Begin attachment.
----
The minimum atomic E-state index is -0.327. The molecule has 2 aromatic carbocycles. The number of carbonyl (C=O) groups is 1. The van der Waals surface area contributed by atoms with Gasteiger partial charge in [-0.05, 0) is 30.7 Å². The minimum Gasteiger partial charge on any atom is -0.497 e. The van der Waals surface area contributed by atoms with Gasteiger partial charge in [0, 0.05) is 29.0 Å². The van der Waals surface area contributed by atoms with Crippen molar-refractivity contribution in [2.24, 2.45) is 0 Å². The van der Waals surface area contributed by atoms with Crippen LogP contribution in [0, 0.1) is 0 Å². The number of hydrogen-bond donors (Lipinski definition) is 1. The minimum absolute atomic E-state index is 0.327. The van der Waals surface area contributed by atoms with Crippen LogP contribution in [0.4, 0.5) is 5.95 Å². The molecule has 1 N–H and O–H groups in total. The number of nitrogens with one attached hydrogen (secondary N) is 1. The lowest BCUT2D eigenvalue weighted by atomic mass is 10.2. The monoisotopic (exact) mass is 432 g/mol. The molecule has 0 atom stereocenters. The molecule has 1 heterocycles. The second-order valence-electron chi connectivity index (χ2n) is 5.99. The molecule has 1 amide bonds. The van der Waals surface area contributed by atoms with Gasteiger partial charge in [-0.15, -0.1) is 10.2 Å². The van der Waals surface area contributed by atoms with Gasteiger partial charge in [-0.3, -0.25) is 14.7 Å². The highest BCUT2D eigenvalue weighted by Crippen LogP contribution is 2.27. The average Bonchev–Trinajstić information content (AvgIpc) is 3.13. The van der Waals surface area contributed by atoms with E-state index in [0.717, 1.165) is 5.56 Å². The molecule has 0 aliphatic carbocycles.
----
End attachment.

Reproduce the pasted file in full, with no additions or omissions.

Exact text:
The minimum atomic E-state index is -0.327. The molecule has 2 aromatic carbocycles. The number of carbonyl (C=O) groups is 1. The van der Waals surface area contributed by atoms with Gasteiger partial charge in [-0.05, 0) is 30.7 Å². The minimum Gasteiger partial charge on any atom is -0.497 e. The van der Waals surface area contributed by atoms with Gasteiger partial charge in [0, 0.05) is 29.0 Å². The van der Waals surface area contributed by atoms with Crippen molar-refractivity contribution in [2.24, 2.45) is 0 Å². The van der Waals surface area contributed by atoms with Crippen LogP contribution in [0, 0.1) is 0 Å². The number of hydrogen-bond donors (Lipinski definition) is 1. The minimum absolute atomic E-state index is 0.327. The van der Waals surface area contributed by atoms with Crippen LogP contribution in [0.4, 0.5) is 5.95 Å². The molecule has 1 N–H and O–H groups in total. The number of nitrogens with one attached hydrogen (secondary N) is 1. The lowest BCUT2D eigenvalue weighted by atomic mass is 10.2. The monoisotopic (exact) mass is 432 g/mol. The molecule has 0 atom stereocenters. The molecule has 1 heterocycles. The second-order valence-electron chi connectivity index (χ2n) is 5.99. The molecule has 1 amide bonds. The van der Waals surface area contributed by atoms with Gasteiger partial charge in [-0.15, -0.1) is 10.2 Å². The van der Waals surface area contributed by atoms with Gasteiger partial charge in [-0.3, -0.25) is 14.7 Å². The highest BCUT2D eigenvalue weighted by Crippen LogP contribution is 2.27. The average Bonchev–Trinajstić information content (AvgIpc) is 3.13. The van der Waals surface area contributed by atoms with E-state index in [0.717, 1.165) is 5.56 Å². The molecule has 0 aliphatic carbocycles.